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Causes of Spots of Gray Hair

author image Carol Ochs
Carol Ochs is an award-winning writer in the Washington, D.C. area. During 17 years with The Associated Press she covered health, medical and sports stories as a writer, editor and producer. She has written for the health section of "The Washington Post," a Fairfax County stewardship publication and a biopharmaceutical newsletter. Ochs has a Bachelor of Science in journalism from Ohio University, Athens.
Causes of Spots of Gray Hair
Gray hair can appear at any age. Photo Credit hospital consultant image by Peter Baxter from Fotolia.com

Plenty of money is spent each year by men and women who are trying to preserve their youth by covering up those tell-tale patches and streaks of hair that are turning gray. Graying hair may be nothing more than a sign of aging, but it may also be an indication of a medical condition that requires treatment. If in doubt, be sure to consult your doctor.


The best known cause of graying hair is simply getting older. MedlinePlus, a service of the U.S. Library of Medicine and the National Institutes of Health, explains that hair color is determined by a pigment, known as melanin, that's produced by the hair follicles. As we age, the follicles produce less of this pigment. The first gray spots will probably appear at the temples and eventually extend across the top of the head. Medline Plus notes that graying often begins in the 30s, and is genetically determined. For instance, Asians tend to gray at a later age than Caucasians.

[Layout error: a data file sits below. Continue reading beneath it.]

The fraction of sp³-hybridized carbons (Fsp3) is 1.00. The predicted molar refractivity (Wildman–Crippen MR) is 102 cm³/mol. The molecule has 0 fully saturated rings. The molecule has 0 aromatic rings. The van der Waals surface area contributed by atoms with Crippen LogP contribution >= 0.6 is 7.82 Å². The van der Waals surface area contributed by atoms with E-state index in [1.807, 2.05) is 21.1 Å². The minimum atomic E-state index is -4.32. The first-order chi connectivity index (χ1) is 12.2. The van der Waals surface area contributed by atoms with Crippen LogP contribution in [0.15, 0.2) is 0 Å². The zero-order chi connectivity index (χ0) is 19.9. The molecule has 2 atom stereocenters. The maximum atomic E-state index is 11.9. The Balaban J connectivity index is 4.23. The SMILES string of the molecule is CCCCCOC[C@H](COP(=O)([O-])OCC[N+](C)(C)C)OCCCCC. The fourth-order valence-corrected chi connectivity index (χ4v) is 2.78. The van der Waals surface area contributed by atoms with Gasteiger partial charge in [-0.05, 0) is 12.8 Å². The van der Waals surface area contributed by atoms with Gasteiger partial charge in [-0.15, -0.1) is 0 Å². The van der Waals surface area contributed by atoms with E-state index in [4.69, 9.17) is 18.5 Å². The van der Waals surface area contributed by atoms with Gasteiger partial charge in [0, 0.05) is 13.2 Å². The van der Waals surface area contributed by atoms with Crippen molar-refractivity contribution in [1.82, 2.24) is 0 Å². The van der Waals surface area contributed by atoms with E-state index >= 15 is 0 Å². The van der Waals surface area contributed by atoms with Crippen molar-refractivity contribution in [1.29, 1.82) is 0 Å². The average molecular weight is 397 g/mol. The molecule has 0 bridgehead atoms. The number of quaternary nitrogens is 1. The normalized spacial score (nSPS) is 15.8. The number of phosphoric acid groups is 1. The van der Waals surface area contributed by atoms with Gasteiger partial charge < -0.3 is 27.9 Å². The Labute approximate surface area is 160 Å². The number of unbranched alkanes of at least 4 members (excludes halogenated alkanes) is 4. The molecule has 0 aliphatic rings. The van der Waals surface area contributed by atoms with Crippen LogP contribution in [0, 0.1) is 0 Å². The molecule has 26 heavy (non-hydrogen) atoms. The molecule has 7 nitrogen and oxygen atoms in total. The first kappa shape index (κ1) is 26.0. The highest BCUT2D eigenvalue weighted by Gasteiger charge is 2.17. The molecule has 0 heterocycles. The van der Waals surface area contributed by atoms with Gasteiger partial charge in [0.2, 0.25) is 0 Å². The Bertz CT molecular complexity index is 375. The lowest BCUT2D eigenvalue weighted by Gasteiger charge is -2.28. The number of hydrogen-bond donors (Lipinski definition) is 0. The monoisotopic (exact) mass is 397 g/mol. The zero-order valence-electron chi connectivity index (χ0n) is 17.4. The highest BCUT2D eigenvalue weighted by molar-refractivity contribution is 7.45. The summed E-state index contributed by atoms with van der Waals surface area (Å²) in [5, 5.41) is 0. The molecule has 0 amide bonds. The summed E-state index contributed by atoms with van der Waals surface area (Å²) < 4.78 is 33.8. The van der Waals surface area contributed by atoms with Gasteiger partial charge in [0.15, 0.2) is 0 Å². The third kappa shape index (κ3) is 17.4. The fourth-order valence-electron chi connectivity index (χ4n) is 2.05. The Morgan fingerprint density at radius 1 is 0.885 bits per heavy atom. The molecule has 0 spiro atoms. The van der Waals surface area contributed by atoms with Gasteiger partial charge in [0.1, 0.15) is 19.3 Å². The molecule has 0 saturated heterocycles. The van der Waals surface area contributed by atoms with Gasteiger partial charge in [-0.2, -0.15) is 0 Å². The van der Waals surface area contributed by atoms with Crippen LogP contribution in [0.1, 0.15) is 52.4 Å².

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Premature Graying

Some people start turning gray well before their middle years. In fact, premature graying can occur as early as childhood. According to the Mayo Clinic, most children who go gray are healthy, but their hair pigment cells simply stop making pigment. Premature graying can be associated with other conditions, so it is best to check with your doctor to determine if the gray hair can be traced to a medical reason such as vitiligo, alopecia areata, a thyroid disorder, anemia, or vitamin B-12 deficiency. The Mayo Clinic notes that the treatment of gray hair is the same at any age. It can be covered with hair dye, or you can minimize the look with hair styling techniques.


A patch of gray hair or a white streak is called poliosis, and it can occur in children as well as adults. The Mayo Clinic explains that some babies are born without pigment cells in a patch of hair follicles. Other times, the immune system can accidentally destroy pigment cells in an area. Poliosis can be inherited. It also may be associated with skin disorders, such as vitiligo, and genetic disorders, such as Marfan's syndrome and Waardenburg's syndrome, according to the Mayo Clinic.


You may have heard ghost stories or old wives' tales about someone turning gray overnight from a bad scare, or some other psychological shock or trauma, but that's not the case. Hair that has already grown out won't spontaneously change color, but a type of baldness known as alopecia areata may have contributed to the tall tale. Disabled World Disability and Health News reports that thicker, darker hairs may stop growing and fall out before gray hairs, and that can make it seem the gray hair appeared more suddenly than it actually did.

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